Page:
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Master of Arts
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This thesis examines Oscar Wilde's construction of the self. Three major aspects of Wildean literary work serve as handles for this thesis examination. They are the Wildean interpretation of theoria, Wilde's literary technique and philosophical assertion of masks and poses and Wilde's favor of the social dandy.
In addition to these three aspects, this thesis utilizes four of Wilde's works as primary sources. These are The Pictureo f Dorian Gray, The Importance of Being Earnest, "The Decay of Lying," and "The Critic as Artist."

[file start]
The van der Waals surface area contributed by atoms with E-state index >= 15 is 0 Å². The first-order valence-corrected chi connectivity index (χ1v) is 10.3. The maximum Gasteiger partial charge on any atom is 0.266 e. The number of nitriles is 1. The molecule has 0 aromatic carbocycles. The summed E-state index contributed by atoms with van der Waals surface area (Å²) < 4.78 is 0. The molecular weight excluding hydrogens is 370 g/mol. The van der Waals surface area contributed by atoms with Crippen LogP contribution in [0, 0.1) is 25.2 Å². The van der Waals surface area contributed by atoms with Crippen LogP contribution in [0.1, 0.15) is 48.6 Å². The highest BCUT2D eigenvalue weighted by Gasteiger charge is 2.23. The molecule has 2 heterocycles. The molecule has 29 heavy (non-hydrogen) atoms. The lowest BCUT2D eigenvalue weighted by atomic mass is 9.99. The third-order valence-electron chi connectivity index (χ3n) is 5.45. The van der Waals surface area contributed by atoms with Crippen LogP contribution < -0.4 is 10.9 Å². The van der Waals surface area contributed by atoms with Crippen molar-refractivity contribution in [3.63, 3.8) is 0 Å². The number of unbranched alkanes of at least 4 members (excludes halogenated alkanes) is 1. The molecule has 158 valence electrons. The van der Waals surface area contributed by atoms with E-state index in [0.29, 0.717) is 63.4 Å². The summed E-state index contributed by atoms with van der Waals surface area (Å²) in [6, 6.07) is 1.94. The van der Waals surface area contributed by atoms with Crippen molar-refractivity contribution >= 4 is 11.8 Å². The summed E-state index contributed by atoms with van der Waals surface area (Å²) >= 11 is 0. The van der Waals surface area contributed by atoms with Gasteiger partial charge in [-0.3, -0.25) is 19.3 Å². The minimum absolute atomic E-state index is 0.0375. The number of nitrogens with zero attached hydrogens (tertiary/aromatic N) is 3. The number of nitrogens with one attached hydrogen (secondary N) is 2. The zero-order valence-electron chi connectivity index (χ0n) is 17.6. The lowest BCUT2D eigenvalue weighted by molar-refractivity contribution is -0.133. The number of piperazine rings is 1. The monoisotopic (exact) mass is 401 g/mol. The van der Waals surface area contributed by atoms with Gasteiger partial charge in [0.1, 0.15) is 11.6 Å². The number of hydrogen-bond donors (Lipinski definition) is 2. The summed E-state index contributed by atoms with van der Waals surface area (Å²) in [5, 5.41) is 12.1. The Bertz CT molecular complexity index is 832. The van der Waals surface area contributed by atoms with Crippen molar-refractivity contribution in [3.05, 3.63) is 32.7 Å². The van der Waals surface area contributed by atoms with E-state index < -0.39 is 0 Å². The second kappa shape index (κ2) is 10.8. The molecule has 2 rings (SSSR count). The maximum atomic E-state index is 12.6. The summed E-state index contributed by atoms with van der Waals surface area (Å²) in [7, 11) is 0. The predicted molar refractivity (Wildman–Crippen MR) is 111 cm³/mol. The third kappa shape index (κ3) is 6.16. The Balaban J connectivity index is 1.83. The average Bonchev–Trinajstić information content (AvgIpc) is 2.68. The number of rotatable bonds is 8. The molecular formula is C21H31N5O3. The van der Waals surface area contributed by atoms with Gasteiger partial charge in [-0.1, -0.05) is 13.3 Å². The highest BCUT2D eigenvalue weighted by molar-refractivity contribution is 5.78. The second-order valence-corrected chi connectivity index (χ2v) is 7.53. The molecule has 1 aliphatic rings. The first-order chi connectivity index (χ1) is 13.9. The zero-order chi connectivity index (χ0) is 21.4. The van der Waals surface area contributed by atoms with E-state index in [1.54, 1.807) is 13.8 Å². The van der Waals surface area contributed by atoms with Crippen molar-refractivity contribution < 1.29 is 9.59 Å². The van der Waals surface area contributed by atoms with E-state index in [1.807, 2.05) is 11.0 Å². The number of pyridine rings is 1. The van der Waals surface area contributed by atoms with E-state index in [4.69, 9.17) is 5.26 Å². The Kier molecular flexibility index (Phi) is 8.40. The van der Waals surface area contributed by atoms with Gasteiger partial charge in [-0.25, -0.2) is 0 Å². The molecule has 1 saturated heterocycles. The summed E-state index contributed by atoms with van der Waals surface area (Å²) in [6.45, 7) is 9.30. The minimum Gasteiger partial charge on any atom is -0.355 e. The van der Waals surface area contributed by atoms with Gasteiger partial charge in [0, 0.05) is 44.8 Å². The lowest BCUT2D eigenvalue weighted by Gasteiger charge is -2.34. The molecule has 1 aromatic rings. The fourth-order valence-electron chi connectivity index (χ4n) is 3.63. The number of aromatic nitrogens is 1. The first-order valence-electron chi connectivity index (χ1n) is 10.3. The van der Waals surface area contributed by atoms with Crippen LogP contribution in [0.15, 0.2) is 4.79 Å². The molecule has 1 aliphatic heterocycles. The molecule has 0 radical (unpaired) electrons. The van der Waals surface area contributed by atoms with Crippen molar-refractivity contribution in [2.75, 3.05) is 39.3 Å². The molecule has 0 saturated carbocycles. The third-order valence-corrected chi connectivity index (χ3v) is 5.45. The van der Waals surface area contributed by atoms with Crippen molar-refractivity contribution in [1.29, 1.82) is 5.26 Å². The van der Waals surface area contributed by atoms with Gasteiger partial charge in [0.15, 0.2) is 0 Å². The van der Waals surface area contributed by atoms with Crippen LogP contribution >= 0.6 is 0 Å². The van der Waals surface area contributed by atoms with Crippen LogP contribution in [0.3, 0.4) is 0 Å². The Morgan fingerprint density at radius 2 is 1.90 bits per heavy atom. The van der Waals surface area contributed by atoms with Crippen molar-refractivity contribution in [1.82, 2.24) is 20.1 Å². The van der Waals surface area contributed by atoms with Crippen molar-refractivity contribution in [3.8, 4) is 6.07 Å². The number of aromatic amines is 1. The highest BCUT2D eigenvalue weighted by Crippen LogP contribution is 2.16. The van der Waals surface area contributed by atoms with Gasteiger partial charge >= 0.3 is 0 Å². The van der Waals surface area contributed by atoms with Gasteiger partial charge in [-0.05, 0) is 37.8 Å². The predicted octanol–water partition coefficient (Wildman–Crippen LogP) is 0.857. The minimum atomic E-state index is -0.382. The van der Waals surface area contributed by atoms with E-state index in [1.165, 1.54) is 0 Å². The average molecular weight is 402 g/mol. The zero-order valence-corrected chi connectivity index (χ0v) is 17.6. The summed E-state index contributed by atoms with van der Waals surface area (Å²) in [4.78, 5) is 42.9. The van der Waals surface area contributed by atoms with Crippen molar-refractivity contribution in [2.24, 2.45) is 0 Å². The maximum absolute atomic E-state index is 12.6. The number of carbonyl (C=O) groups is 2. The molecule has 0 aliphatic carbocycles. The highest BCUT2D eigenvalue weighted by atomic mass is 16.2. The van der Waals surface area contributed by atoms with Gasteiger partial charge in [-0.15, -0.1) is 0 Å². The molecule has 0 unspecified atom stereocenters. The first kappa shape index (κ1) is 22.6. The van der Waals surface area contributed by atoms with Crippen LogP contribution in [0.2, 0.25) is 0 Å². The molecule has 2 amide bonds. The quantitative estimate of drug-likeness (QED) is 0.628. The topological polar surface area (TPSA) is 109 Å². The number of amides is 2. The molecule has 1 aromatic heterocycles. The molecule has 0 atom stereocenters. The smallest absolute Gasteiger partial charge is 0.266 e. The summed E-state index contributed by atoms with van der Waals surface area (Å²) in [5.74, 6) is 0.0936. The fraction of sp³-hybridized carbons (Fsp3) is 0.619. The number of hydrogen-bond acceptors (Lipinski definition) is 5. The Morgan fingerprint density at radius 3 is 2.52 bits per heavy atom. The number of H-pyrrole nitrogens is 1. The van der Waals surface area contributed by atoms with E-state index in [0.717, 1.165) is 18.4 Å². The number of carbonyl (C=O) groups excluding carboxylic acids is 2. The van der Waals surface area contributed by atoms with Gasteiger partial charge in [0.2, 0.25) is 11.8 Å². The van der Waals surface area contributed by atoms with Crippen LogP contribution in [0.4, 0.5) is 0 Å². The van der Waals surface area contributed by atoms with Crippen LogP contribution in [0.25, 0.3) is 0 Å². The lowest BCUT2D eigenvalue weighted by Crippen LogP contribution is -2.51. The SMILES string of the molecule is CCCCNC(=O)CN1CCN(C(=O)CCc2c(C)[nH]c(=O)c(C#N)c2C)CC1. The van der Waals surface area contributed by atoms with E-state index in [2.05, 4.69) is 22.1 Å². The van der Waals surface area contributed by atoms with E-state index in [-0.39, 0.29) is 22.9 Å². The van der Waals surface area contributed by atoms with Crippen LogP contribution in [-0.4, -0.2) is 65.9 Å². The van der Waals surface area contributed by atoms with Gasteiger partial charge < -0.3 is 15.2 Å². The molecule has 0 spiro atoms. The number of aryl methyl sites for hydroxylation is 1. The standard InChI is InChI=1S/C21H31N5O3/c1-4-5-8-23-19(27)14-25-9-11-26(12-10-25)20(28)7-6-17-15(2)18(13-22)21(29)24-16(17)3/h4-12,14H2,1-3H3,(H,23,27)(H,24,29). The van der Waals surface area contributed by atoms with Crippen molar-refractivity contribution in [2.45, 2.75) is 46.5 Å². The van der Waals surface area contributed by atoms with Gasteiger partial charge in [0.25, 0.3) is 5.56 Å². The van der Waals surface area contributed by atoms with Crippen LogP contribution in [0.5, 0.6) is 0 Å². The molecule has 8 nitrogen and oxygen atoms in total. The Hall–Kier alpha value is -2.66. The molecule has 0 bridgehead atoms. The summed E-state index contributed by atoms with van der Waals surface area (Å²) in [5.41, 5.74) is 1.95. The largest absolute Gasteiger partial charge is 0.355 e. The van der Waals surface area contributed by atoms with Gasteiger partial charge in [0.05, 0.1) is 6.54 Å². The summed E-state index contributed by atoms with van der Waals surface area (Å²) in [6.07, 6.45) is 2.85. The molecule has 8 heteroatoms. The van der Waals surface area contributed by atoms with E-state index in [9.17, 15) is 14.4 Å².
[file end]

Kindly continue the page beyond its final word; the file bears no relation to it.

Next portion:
Like most current critiques of Wilde, this thesis relies on many of the reading strategies of postmodern criticism. Additionally, this study takes into account the overall critical history and personal biography of Wilde.
Finally, this thesis asserts that Wilde's constructed self is a self that is multiessenced and, therefore, in direct conflict with the traditional Western notion of the self.
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Pankl, Elisabeth Erin, "Oscar Wilde: Constructing the Self" (2001). Digital Commons @ ACU, Electronic Theses and Dissertations. Paper 31.